What makes the Emerald Lakes so Blue?
Contributing to the colours of the very blue alpine lakes are from the sun reflecting of the volcanic minerals (like calcium carbonate) and diatoms (a form of algae).
The lakes were originally formed inside volcanic craters from melted snow and ice, and the mineral deposits formed from the unique conditions here.
The water is NOT drinkable. Be sure to take around 1.5 litres of drinking water to carry per person.
How to see Mount Doom in New Zealand? Simply walk to Mordor.
The Tongariro Alpine Crossing is synonymous with ‘MORDOR’ since Peter Jackson’s film interpretation of JRR Tolkien’s fantasy novel ‘The Lord of the Rings’ used the volcanic landscape for its mythical backdrop.
You can see Mount Doom in Winter by driving around Tongariro National Park when you still get pretty close. From just a few minutes into the walk, Mount Doom is looming over you. Within an hour, the boardwalk begins crossing around the base – this is about the closest you get to the wonderful mountain.
If you don’t have time to do the full Tongariro Crossing, or need a more accessible version of the hike, you could just do the first hour and hike back. This is the flatest and easiest part of the hike.
PLEASE NOTE: Climbing Mount Doom is no longer allowed, at the request of local iwi, so please bear that in mind.
When NOT to hike Tongariro Crossing:
- Outside of the main hiking season (September to April). Best times are Spring and Autumn
- If you’re dead set on hiking Tongariro Crossing in Winter, you should absolutely visit with a local guide. You also should have experience trekking in snowy conditions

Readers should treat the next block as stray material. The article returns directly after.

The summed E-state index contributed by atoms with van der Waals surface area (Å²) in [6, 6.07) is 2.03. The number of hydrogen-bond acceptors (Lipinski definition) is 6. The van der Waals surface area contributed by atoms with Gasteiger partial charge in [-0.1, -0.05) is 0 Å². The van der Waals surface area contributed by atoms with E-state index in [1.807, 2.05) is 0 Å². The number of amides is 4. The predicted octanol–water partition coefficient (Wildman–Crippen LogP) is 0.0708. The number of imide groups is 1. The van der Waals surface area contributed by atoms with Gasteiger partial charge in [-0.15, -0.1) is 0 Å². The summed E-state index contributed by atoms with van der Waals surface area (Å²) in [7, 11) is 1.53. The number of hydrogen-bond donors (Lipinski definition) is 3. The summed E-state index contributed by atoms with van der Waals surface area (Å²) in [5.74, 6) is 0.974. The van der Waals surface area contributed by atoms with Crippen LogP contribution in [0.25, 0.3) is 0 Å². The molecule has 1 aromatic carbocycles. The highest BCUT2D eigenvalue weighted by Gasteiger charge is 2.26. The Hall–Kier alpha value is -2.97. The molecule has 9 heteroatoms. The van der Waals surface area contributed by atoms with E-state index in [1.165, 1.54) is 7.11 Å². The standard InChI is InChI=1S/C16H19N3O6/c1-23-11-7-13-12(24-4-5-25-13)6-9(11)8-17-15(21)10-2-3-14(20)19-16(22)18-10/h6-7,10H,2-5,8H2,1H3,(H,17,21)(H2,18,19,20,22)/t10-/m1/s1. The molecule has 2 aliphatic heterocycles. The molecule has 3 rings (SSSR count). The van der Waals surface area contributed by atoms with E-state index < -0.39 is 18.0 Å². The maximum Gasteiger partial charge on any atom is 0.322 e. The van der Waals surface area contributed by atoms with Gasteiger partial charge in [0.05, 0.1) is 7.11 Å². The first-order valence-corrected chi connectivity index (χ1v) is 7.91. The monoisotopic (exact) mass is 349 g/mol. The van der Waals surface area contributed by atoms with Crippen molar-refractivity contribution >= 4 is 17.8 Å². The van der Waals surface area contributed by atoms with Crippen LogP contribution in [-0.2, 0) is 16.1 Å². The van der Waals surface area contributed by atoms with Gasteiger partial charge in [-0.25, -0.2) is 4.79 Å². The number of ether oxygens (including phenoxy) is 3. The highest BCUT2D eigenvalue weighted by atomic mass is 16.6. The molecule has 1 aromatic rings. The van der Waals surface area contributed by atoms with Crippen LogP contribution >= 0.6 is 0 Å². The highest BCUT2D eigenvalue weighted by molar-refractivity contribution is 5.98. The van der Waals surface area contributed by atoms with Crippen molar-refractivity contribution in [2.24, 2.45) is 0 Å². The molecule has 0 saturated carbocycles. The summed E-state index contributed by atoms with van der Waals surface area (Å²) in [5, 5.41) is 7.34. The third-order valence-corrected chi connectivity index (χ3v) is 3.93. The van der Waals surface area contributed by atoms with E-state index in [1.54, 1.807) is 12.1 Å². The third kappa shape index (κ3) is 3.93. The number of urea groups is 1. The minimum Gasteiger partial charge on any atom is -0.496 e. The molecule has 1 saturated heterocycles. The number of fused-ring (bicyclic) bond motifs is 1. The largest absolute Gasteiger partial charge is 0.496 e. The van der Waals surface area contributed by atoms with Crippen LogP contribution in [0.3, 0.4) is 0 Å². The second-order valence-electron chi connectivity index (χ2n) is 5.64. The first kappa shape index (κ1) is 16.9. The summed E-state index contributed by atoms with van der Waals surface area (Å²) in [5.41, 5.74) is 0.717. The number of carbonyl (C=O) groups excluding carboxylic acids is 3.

- If the weather is bad, the hike will be cancelled. Check conditions in advance if you can. You may even begin the hike and, upon assessing the conditions, particularly underfoot and visibility, have to turn back
- If you begin the hike and within the first hour are feeling tired, there are signs advising to turn back
- If there’s volcanic activity! Tangariro Alpine Crossing was last closed for the reason of volcanic activity in 2012.
HIKING THE TONGARIRO ALPINE CROSSING
1. THE EASY PART: BOARDWALKS, GRASSLANDS, AND THE INFAMOUS MOUNT DOOM
This section is usually referred to as ‘Mangatepopo car park to Soda Spring’
I began the Tongariro Crossing hike at 07:30am after a shuttle bus picked me up from my hostel at around 07:50am.
My first thought was that I was glad I’d borrowed ski gloves from a friend. It was very cold and, despite turning out to be perfect weather, both before the sun had fully risen AND after during bursts of cold wind later on in the day, the air could be biting. Gloves mean you feel more able to use your hands to balance too (rather than needing to stuff your hands in your pockets)! I also borrowed a light ski jacket which had a warm hood, but otherwise I’d have needed a hat too.